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Most Downloaded Articles
- How Geopolitics Cleaved California's Republicans and United Its Democrats by Kousser, Thad
- Power to the People: Checking Special Interests in California by Gordon Fisher, Stacy B./ Nalder, Kimberly L. and Lesenyie, Matthew
- The Impact of Direct Democracy on Governance: A Replication and Extension by Lac, Ly T. and Lascher, Edward L.
- Institutional Causes of California's Budget Problem by Cain, Bruce E. and Noll, Roger
- Why California’s ‘Three Strikes’ Fails as Crime and Economic Policy, and What to Do by Parker, Robert Nash
The Paradox of Prop. 13: The Informed Public's Misunderstanding of California's Third Rail
1California State University, Sacramento
Citation Information: California Journal of Politics and Policy. Volume 2, Issue 3, ISSN (Online) 1944-4370, DOI: 10.2202/1944-4370.1093, October 2010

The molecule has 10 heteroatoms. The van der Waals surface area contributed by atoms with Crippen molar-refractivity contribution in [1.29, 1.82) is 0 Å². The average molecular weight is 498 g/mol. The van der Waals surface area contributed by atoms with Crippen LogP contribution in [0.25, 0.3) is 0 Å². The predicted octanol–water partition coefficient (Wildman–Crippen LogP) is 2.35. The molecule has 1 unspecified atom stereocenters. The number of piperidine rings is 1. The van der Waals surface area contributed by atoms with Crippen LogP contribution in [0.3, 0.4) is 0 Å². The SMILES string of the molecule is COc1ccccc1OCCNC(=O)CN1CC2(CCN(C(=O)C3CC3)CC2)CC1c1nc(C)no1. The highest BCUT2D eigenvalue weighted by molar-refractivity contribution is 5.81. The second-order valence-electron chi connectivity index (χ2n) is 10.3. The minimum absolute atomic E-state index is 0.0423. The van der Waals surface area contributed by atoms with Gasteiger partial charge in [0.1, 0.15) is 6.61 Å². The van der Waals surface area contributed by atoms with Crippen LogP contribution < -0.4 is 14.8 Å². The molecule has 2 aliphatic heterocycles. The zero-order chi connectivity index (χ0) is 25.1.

- Published Online:
Political science research has long established a list of factors associated with higher levels of political knowledge. Among these are: education, income, political attentiveness, voter participation, and age. This analysis, using questions from California Field Polls taken in 2005 and 2009, demonstrates that when it comes to comprehension of Californias Prop. 13, those who we would predict to be most politically aware are actually most likely to misunderstand the basics of the measure. Several possible explanations for this bizarre phenomenon are explored. This unique finding is especially interesting, since the misunderstanding persists 31 years after the passage of the still-prominent landmark tax measure.